Check out some great work from Rhys Newman.
Interviewed while Rhys was the Director of Advanced Design at HERE, a Nokia Company in Calabasas, California.
What kinds of portfolios get your attention these days? What brings in a product designer for an interview?
A lot depends on which school or company the designers are coming from. The work that catches our attention is of a designer who thinks about the context in which their product lives, the consequences of their design, and the behaviors and experiences that emerge around their products. Designers who think more broadly, beyond their chosen discipline, that blur the boundaries between hardware and software, digital and physical, intrigue us. The best portfolios are the ones that start a good discussion, and show the designer as a designer, but also a prototyper, an entrepreneur, a strategist, a visionary, and a bloody great storyteller.
Have you seen a portfolio recently that really stood out? What about it caught your eye?
Last summer we had an intern who presented his Kickstarter project. He had an idea, a vision of what it could be, and he translated that idea into a tangible and fully working prototype. It was incredible. He made it work from a mechanical point of view and from a software point of view. He also had that entrepreneurial spirit to get an interest and investment. Somebody with that level of ambition, and competence to make things work with an entrepreneurial edge, got him the internship. He was so good to have in the studio, really nice, really clever, and provocative. Thanks, Jeff!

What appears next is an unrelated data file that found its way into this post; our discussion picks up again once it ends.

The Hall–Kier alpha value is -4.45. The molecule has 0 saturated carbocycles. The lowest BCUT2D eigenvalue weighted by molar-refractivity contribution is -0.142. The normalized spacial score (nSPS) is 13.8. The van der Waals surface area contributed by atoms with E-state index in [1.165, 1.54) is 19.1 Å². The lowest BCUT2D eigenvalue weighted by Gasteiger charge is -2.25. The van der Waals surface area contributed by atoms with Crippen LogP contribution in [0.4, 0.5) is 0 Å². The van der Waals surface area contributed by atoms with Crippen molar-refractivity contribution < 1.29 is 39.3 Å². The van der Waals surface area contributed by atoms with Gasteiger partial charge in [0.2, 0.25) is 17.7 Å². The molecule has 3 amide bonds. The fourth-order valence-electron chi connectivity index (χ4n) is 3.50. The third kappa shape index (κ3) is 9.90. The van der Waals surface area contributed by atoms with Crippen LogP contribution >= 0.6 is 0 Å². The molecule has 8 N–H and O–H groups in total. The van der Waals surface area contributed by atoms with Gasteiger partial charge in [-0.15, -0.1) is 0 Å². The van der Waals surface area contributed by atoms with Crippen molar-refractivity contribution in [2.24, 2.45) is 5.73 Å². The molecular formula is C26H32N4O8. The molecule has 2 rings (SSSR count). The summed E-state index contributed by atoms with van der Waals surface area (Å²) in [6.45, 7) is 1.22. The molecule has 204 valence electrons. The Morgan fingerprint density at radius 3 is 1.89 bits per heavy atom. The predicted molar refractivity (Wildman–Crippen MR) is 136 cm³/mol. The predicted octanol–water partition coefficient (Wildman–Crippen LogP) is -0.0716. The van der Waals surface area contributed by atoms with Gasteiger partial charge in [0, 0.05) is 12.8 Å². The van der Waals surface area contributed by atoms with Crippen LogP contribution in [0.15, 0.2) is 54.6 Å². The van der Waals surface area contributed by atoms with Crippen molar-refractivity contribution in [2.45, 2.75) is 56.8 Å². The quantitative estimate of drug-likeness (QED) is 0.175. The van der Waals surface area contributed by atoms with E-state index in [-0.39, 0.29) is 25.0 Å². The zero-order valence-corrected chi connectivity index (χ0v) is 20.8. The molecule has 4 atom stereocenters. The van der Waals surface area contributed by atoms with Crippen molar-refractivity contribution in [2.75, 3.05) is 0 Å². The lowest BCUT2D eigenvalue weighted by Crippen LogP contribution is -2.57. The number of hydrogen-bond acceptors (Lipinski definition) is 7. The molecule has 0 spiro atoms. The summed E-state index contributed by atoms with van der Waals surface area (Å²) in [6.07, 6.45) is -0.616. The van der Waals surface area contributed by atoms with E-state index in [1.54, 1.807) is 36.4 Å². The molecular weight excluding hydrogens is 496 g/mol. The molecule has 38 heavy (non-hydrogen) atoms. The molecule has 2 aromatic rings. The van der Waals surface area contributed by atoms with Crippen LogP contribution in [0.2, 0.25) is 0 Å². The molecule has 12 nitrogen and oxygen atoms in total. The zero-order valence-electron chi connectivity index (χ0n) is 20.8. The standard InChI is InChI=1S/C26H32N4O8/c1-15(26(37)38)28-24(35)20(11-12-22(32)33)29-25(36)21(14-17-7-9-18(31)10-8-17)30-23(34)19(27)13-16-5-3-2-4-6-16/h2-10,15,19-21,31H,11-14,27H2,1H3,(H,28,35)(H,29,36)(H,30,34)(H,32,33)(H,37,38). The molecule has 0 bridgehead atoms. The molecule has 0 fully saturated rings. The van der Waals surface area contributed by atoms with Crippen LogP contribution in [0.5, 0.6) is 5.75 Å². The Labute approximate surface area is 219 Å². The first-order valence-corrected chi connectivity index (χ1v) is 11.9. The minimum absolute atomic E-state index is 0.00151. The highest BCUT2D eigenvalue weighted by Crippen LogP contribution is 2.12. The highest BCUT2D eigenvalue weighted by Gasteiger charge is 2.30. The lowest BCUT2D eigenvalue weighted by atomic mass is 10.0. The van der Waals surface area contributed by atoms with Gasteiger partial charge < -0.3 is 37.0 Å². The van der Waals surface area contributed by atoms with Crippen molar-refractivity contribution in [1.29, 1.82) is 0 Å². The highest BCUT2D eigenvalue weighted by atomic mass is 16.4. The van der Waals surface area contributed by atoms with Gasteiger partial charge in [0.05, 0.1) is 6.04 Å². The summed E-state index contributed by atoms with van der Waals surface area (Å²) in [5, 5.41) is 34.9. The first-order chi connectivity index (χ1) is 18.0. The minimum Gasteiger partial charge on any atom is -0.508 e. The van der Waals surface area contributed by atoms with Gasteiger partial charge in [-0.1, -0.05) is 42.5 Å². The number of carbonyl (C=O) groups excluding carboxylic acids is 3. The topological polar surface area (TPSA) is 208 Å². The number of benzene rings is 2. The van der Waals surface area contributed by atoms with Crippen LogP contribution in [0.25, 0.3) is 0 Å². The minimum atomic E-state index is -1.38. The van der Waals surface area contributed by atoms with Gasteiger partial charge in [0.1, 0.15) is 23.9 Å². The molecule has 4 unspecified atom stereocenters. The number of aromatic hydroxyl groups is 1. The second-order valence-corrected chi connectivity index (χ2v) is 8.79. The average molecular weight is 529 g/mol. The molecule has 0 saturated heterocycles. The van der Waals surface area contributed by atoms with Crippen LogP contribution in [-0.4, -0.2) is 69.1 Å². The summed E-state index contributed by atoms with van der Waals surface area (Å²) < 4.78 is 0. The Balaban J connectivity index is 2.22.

What do you expect to learn from a designer during an interview?
Our studio is a creative and happy place to be, and I believe it’s like this because of a shared ambition and culture that is relatively simple: “We collectively make our projects better”––which means “no dickheads.” I expect and respect an open and collaborative culture, one where there is a collective responsibility, and a mutual respect for each other’s strong opinions. What we look for is someone who shares this vision and these values. Obviously, you want someone who has the skills, you want them to be someone with a drive, with an attention to detail, with an ability to communicate, but above all a point of view. I believe it is important to like the people you’re working with. Brilliant things are made by brilliant teams, not individuals.
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If you were just starting out now, what advice would you give yourself?
I should’ve been more diligent in cataloguing the work I’ve done. I should’ve traveled more, taken more risks, and trusted my intuition. Oh, and should’ve done a second degree in something completely different. Still time for that one.
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